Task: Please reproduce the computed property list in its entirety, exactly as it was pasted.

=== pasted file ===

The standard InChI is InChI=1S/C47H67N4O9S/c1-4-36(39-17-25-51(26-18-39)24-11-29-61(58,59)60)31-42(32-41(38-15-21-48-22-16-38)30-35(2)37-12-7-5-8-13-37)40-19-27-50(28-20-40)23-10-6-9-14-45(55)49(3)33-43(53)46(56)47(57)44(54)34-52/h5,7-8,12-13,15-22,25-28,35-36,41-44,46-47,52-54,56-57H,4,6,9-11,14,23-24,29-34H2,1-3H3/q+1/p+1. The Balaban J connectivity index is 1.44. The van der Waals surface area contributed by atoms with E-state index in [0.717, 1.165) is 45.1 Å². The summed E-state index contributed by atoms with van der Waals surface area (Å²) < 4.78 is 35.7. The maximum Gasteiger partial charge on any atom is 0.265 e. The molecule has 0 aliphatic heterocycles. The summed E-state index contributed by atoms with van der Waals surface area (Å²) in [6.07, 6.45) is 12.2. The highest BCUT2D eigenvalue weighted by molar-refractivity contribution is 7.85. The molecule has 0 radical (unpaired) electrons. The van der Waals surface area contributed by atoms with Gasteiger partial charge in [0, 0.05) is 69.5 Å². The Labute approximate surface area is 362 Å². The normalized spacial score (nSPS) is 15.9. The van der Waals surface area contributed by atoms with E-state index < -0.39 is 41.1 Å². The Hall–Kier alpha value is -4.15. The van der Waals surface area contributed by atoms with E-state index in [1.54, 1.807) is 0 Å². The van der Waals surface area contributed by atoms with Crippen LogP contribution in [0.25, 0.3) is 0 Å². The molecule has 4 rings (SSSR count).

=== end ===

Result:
The standard InChI is InChI=1S/C47H67N4O9S/c1-4-36(39-17-25-51(26-18-39)24-11-29-61(58,59)60)31-42(32-41(38-15-21-48-22-16-38)30-35(2)37-12-7-5-8-13-37)40-19-27-50(28-20-40)23-10-6-9-14-45(55)49(3)33-43(53)46(56)47(57)44(54)34-52/h5,7-8,12-13,15-22,25-28,35-36,41-44,46-47,52-54,56-57H,4,6,9-11,14,23-24,29-34H2,1-3H3/q+1/p+1. The Balaban J connectivity index is 1.44. The van der Waals surface area contributed by atoms with E-state index in [0.717, 1.165) is 45.1 Å². The summed E-state index contributed by atoms with van der Waals surface area (Å²) < 4.78 is 35.7. The maximum Gasteiger partial charge on any atom is 0.265 e. The molecule has 0 aliphatic heterocycles. The summed E-state index contributed by atoms with van der Waals surface area (Å²) in [6.07, 6.45) is 12.2. The highest BCUT2D eigenvalue weighted by molar-refractivity contribution is 7.85. The molecule has 0 radical (unpaired) electrons. The van der Waals surface area contributed by atoms with Gasteiger partial charge in [0, 0.05) is 69.5 Å². The Labute approximate surface area is 362 Å². The normalized spacial score (nSPS) is 15.9. The van der Waals surface area contributed by atoms with E-state index < -0.39 is 41.1 Å². The Hall–Kier alpha value is -4.15. The van der Waals surface area contributed by atoms with E-state index in [1.54, 1.807) is 0 Å². The van der Waals surface area contributed by atoms with Crippen LogP contribution in [0.25, 0.3) is 0 Å². The molecule has 4 rings (SSSR count).